One symposium in the field of neuroscience that is excited to get back to face-to-face is the Max Planck Florida Institute for the biennial Neuroscience’s Sunposium—an apt title, being that the event is based in sunny West Palm Beach, Florida, and the institute is in nearby Jupiter.

The conference, held at the Palm Beach County Convention Center, is expecting a little over 400 attendees March 6-8 and is comprised primarily of scientists and researchers, with students at all levels of expertise also participating.

Photo of Katie Walsh Edwards, Max Planck Society for the Advancement of Science.
Katie Walsh Edwards

“We have researchers that are going to be talking about all aspects of neuroscience, from the molecular level to neural circuits, and it’s really exciting because this is some of the most cutting-edge information out there—people are sharing the latest findings,” said Katie Walsh Edwards, head of public affairs for the South Florida-based arm of the global Max Planck Society for the Advancement of Science, based in Munich, Germany. “In some cases, some of this stuff hasn’t even been published yet, so it’s a really great opportunity for people to collaborate, to get new ideas to stay on top of the latest trends in neuroscience.”

The parent organization, Max Planck Society for the Advancement of Science, has more than 80 different institutes in Europe, with most in Germany, and is run by scientists who study a wide variety of scientific topics. The Florida institute is the only one in North America and focuses on neuroscience. 

After canceling its 2021 Sunposium, Edwards, her colleagues and attendees are excited to gather in a collegial environment that just can’t be replicated online. The Institute did not attempt to hold the event virtually during the pandemic and did not have a Sunposium scheduled in 2022 because it is only held every two years.

Photo of attendees holding bags at Sunposium.
Sunposium. Credit: Max Planck Florida Institute of Neuroscience.

“No, we didn’t switch to virtual, it’s just not the same. I think there is an organic transfer of information that happens when you meet face to face that doesn’t happen online—conversations feature a little bit more-natural questions,” Edwards said. “Of course, you can do presentations online, and people can share their research results online, but really, a lot of what happens at these conferences is meeting somebody over coffee or walking up to a poster that you didn’t even know you wanted to see and finding someone who you’re interested in their work. So, it’s just really more of an organic situation where people have the opportunity to build these connections and meet people and get new ideas—find inspiration.”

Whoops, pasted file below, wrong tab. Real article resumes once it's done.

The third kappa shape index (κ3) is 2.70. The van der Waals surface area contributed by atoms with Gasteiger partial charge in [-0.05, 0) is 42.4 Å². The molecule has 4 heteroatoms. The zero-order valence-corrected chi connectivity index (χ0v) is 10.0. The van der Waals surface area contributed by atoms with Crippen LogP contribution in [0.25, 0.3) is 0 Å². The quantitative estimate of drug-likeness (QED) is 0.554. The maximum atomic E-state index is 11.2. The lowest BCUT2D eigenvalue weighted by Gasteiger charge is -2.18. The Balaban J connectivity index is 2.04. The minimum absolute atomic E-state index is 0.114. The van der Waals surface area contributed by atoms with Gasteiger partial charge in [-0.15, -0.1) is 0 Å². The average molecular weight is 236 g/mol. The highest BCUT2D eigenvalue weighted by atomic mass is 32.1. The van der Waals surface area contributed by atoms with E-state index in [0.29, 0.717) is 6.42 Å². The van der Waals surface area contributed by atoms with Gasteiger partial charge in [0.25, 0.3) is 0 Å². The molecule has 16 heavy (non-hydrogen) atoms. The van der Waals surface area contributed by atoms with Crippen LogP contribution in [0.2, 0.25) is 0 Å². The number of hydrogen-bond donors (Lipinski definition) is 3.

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Behold the Poster Board Session!

One often ubiquitous element of life sciences meetings, and especially ones that feature a lot of researchers, are poster board sessions where attendees can check out the most cutting-edge research from colleagues on large-format poster boards and often interact with the authors on the fly. This old school-style format may well be considered the “anti-Zoom.”

Photo of poster board session at Max Planck Florida Institute of Neuroscience's Sunposium.
Poster board session at Sunposium. Credit: Max Planck Florida Institute of Neuroscience.

“Think about an elementary school science fair, but then take some of the most complex topics in neuroscience and have it all laid out—and then we have an entire exhibit hall full of this,” Edwards said. “So, you can just walk down rows upon rows, meet people that are doing every aspect of neuroscience research. This is a great way for early career-stage people to start sharing their research. A lot of the speakers are later-stage, more established neuroscientists, but for people who are still getting their PhD or postdocs, poster sessions are their way of communicating their science and sharing what they’ve learned about neuroscience.”

Audience members interacting at Sunposium, Max Planck Florida Institute of Neuroscience's Sunposium.
Sunposium, Credit: Max Planck Florida Institute of Neuroscience.

Other features of the Sunposium include an exhibit hall with sponsors where “Technology Spotlights” educational sessions will be held, as well as a mechanical workshop with highlights that include electron and core-light microscopy.

With science being the be-all, end-all of the Sunposium, it may not be surprising that attendees typically have little time, or even interest, for scheduled offsite programs such as tours and dine-arounds.

“The last time we did the Sunposium, we actually did organize offsite activities, and we found that everybody was so enthralled by the science that it was actually a challenge to get them to leave and try to go to the beach or to do all these things,” Edwards said. “We do have a networking happy hour during the poster session where food and drink will be provided, but for the most part, it’s all about the science, the presentations, and then they have the opportunity to go out for meals on their own and find out everything they want to find out about downtown West Palm Beach.”

Read Our Free Pharma eHandbook: Pharma Meetings Revisited

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About the author
Tyler Davidson | Editor, Vice President & Chief Content Director

Tyler Davidson has covered the travel trade for nearly 30 years. In his current role with Meetings Today, Tyler leads the editorial team on its mission to provide the best meetings content in the industry.